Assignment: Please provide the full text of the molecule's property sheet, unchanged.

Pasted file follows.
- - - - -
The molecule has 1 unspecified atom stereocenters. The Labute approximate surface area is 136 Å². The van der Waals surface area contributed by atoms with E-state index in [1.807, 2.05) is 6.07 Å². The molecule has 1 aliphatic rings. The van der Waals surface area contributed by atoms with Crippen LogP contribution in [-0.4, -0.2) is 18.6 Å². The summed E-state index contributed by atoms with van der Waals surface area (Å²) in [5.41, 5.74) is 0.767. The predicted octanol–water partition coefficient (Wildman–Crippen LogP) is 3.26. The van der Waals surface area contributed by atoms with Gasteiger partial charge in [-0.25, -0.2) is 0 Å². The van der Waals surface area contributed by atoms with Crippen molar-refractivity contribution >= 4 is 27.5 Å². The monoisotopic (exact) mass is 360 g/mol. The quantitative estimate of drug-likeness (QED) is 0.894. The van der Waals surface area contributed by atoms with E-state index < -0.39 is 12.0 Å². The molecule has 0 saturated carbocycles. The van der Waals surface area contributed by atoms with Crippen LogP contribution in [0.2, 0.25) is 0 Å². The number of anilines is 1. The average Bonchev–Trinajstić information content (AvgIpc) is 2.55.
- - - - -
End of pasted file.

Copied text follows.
The molecule has 1 unspecified atom stereocenters. The Labute approximate surface area is 136 Å². The van der Waals surface area contributed by atoms with E-state index in [1.807, 2.05) is 6.07 Å². The molecule has 1 aliphatic rings. The van der Waals surface area contributed by atoms with Crippen LogP contribution in [-0.4, -0.2) is 18.6 Å². The summed E-state index contributed by atoms with van der Waals surface area (Å²) in [5.41, 5.74) is 0.767. The predicted octanol–water partition coefficient (Wildman–Crippen LogP) is 3.26. The van der Waals surface area contributed by atoms with Gasteiger partial charge in [-0.25, -0.2) is 0 Å². The van der Waals surface area contributed by atoms with Crippen molar-refractivity contribution >= 4 is 27.5 Å². The monoisotopic (exact) mass is 360 g/mol. The quantitative estimate of drug-likeness (QED) is 0.894. The van der Waals surface area contributed by atoms with E-state index < -0.39 is 12.0 Å². The molecule has 0 saturated carbocycles. The van der Waals surface area contributed by atoms with Crippen LogP contribution in [0.2, 0.25) is 0 Å². The number of anilines is 1. The average Bonchev–Trinajstić information content (AvgIpc) is 2.55.